crypto

Market Mapping Crypto

Since the publication of Bitcoin’s white paper 10 years ago, an entire ecosystem of entrepreneurs, companies, and capital have mobilized around crypto to create a new asset class. As the emerging asset class enters its teenage years, suites of products and services are vying to become pillars in the high-potential crypto ecosystem.

Crypto’s market map continues to grow in both its complexity and in its structure. This post seeks to present a framework of the burgeoning crypto industry, with select examples in their respective segments. It is not exhaustive.

2019 Crypto Market Map

2019 Crypto Market Map

The framework presented above separates the current crypto ecosystem into two overarching categories: crypto-enablement and crypto-native. As the crypto ecosystem continues to mature and professionalize, I expect both developments from crypto-enablement and crypto-native to begin to overlap and complement each other.

The crypto-enablement category consists of companies that are building atop centralized infrastructure. On the institutional side, companies like Fidelity and Square (at $2.5T AUM and $30B market cap respectively) are positioning themselves to be significant players in the crypto ecosystem in the long run. These large institutions, alongside centralized tech startups like Bakkt and Xapo, are offering a variety of crypto-related services such as digital asset exchanges, brokerage, and custody. In recent years, exchanges have been the early winners, largely driven by retail interest in digital assets.

Retail focused crypto exchanges, such as Coinbase and Binance have been early winners within crypto-enablement, as buying volumes hit unprecedented highs in 2017 and early 2018. Ultimately, companies that are building with the crypto enablement category will act as the funnel in educating and offering access to potentially billions of users. I expect less engrained market segments such as crypto lending (BlockFi) and crypto ETFs (subject to regulatory approval), to ramp attractively in 2019.

The crypto-native category is comprised of the actively forming crypto stack and its ancillary pieces: Layer 1 (L1), Layer 2 (L2), Layer 3 (L3), miners, stakers, and crypto-native accessories.

L1 or base layer protocols cover a wide range within the crypto-native stack, varying by account-based or UTXO, consensus mechanisms, flexibility, amongst other criteria. There are more than 60 smart contracting L1 protocols, as of September; ultimately I believe there will be no more than a dozen L1 protocols, but I’ll save that for another post.

L2 are protocols built atop L1, from privacy-focused, to domain-focused, to scalability-focused; these protocols allow dapps to scale to billions of users.Additionally, L2 may offer increased liquidity amongst dapps, effectively making on-chain activity higher in the stack more secure.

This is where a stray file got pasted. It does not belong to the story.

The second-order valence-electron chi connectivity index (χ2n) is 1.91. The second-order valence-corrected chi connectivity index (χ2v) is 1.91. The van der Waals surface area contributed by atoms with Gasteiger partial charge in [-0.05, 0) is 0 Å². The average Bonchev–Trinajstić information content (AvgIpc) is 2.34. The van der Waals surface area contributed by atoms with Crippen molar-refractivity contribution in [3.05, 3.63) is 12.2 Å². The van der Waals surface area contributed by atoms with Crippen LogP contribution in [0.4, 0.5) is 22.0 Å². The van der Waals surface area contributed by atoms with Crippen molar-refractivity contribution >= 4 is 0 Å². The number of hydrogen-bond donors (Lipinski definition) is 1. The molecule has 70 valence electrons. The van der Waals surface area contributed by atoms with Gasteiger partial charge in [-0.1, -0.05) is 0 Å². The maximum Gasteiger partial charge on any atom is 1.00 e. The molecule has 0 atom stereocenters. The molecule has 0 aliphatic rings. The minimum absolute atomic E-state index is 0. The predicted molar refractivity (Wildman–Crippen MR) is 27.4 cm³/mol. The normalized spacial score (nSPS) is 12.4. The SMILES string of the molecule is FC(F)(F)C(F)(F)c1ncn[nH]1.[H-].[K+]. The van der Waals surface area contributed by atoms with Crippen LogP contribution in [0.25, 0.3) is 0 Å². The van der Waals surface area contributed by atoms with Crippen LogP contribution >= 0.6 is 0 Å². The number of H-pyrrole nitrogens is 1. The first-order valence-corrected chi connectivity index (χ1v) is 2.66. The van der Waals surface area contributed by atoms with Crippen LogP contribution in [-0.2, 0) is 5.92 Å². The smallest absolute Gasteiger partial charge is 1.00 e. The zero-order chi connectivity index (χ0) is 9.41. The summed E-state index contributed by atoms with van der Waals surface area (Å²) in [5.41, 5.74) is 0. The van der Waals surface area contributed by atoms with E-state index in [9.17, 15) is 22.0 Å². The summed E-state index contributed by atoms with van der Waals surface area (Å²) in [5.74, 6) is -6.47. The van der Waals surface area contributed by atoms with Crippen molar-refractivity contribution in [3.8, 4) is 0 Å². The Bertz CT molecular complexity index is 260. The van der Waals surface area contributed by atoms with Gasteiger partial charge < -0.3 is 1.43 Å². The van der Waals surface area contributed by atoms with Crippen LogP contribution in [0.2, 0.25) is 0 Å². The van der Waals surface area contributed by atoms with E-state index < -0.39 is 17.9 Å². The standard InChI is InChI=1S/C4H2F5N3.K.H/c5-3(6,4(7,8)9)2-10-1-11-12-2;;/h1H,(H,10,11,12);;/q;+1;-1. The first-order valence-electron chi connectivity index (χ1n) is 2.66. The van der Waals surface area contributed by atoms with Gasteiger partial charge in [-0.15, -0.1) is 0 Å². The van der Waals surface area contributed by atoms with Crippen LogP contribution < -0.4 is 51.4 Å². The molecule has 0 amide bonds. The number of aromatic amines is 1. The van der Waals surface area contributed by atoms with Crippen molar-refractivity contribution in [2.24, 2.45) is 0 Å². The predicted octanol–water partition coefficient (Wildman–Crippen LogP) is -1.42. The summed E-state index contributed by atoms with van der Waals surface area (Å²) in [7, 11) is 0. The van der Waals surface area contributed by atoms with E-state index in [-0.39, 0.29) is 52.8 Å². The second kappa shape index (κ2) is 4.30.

L3 — (d)apps are loosely defined given their interconnectivity to lower layers, especially Layer 2. There are interfaces built on top of an existing protocol (Veil:Augur, Expo:DyDX), and applications leveraging their own unique of smart contracts (DyDx). As L1 infrastructure increases transaction throughput and crypto education increases, I expect to see a wave of decentralized applications. Today, dapps often feel clunky for the average user, nowhere near the mobile app experience we’ve grown accustomed to. CryptoKitties, Radar Relay, Expo and others have made strides in making the user experience better —2019 will be an inflection point for crypto native adoption.

Offerings within the mining/staking segment (responsible for block production and transaction validation) will be fascinating to watch as Ethereum inches towards Proof of Stake, and highly anticipate protocols such as Dfinity, Algorand and Coda launch in the coming months. Bitmain and Bitfury will continue to be dominant in powering PoW protocols, where PoS infrastructure is just forming with Bison Trails and Staked as early contenders.

Crypto-native accessories — these may be features, standalone companies, or extensions of companies across the market map. Ultimately, they complement the crypto-native stack. I’ve accounted for 15 specific segments, although could easily add another dozen.

Crypto-native onramps — wallets, app stores, and crypto ATMs allow the masses to participate directly in the crypto-native stack, without the added step of Coinbase signup, digital asset purchase, delay, and transfer to X dapp.

Conclusion

When I made my first venture investment in crypto in 2015 (Chainalysis), the total market cap was below $5B. As of this writing, that number is roughly $100B with an additional tens of billions in enterprise value from crypto-enablement companies like Coinbase and Binance.

Startups, institutions, large enterprises, and users around the world are driving crypto to form an entirely new asset class. As on-chain transactions increase, crypto-enablement takes on a symbiotic role in delivering crypto to billions of users.

-Ash

I’m an early stage investor at Accomplice, focused on crypto networks and crypto enabled companies. Please don’t hesitate to reach me on Twitter with feedback, comments, or general thoughts.

Special thanks to Jeff Fagnan, Sarah Downey, Ivan Bogatyy, Katherine Wu and James Prestwich for reviewing versions of this post.

Footnotes

**the periphery crypto segment is primarily massive enterprises dabbling in crypto, but remain on the sidelines compared to all-in groups like Fidelity and Square.

**crypto funds/vc funds, structured as hedge funds or long-term venture funds are backing entrepreneurs within crypto-enablement and crypto-native.

**tokenized securities and security tokens as extensions of traditional equity, primarily enabled by Reg-A+ and Reg-D offerings.

**I’m excited to see how crypto will be introduced into existing marketplaces- as payment, escaping expensive fees, or earning crypto for contributing.

Perceptions of Crypto

Over the last few weeks, I’ve been on a mission to better understand how participants perceive crypto’s current user experience and interface. I teamed up with Tobia De Angelis, founder of D1 Labs, to formalize this deep dive (Twitter disagreements can be great). Our focus: the UX/UI design approaches to both Bitcoin and Web3.